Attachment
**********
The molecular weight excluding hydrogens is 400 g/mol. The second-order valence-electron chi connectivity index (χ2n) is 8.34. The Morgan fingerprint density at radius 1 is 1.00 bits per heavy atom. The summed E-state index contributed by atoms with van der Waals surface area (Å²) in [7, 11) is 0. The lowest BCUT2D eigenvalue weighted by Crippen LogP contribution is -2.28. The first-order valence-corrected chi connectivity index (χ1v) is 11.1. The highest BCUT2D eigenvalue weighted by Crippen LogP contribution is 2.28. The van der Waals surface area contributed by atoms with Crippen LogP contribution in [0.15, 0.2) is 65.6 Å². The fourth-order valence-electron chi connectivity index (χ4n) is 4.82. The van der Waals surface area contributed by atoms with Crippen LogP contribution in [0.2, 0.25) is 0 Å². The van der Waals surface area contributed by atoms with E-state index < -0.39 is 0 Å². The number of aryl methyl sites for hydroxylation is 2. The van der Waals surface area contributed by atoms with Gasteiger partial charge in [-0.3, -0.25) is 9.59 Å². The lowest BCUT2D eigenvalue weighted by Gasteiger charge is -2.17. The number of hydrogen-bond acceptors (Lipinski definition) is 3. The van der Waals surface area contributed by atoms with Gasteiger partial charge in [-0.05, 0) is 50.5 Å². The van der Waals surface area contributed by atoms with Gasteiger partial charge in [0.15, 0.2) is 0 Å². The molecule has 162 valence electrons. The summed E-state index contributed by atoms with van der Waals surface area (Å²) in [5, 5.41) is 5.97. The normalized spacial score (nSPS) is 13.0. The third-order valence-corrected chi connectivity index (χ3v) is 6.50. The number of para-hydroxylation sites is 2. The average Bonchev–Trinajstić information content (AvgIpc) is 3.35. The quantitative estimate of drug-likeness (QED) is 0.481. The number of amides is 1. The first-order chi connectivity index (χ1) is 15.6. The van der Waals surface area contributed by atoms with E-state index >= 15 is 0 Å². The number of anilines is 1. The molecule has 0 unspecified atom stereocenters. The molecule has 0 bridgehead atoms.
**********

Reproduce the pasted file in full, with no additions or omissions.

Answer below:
The molecular weight excluding hydrogens is 400 g/mol. The second-order valence-electron chi connectivity index (χ2n) is 8.34. The Morgan fingerprint density at radius 1 is 1.00 bits per heavy atom. The summed E-state index contributed by atoms with van der Waals surface area (Å²) in [7, 11) is 0. The lowest BCUT2D eigenvalue weighted by Crippen LogP contribution is -2.28. The first-order valence-corrected chi connectivity index (χ1v) is 11.1. The highest BCUT2D eigenvalue weighted by Crippen LogP contribution is 2.28. The van der Waals surface area contributed by atoms with Crippen LogP contribution in [0.15, 0.2) is 65.6 Å². The fourth-order valence-electron chi connectivity index (χ4n) is 4.82. The van der Waals surface area contributed by atoms with Crippen LogP contribution in [0.2, 0.25) is 0 Å². The van der Waals surface area contributed by atoms with E-state index < -0.39 is 0 Å². The number of aryl methyl sites for hydroxylation is 2. The van der Waals surface area contributed by atoms with Gasteiger partial charge in [-0.3, -0.25) is 9.59 Å². The lowest BCUT2D eigenvalue weighted by Gasteiger charge is -2.17. The number of hydrogen-bond acceptors (Lipinski definition) is 3. The van der Waals surface area contributed by atoms with Gasteiger partial charge in [-0.05, 0) is 50.5 Å². The van der Waals surface area contributed by atoms with Gasteiger partial charge in [0.15, 0.2) is 0 Å². The molecule has 162 valence electrons. The summed E-state index contributed by atoms with van der Waals surface area (Å²) in [5, 5.41) is 5.97. The normalized spacial score (nSPS) is 13.0. The third-order valence-corrected chi connectivity index (χ3v) is 6.50. The number of para-hydroxylation sites is 2. The average Bonchev–Trinajstić information content (AvgIpc) is 3.35. The quantitative estimate of drug-likeness (QED) is 0.481. The number of amides is 1. The first-order chi connectivity index (χ1) is 15.6. The van der Waals surface area contributed by atoms with E-state index >= 15 is 0 Å². The number of anilines is 1. The molecule has 0 unspecified atom stereocenters. The molecule has 0 bridgehead atoms.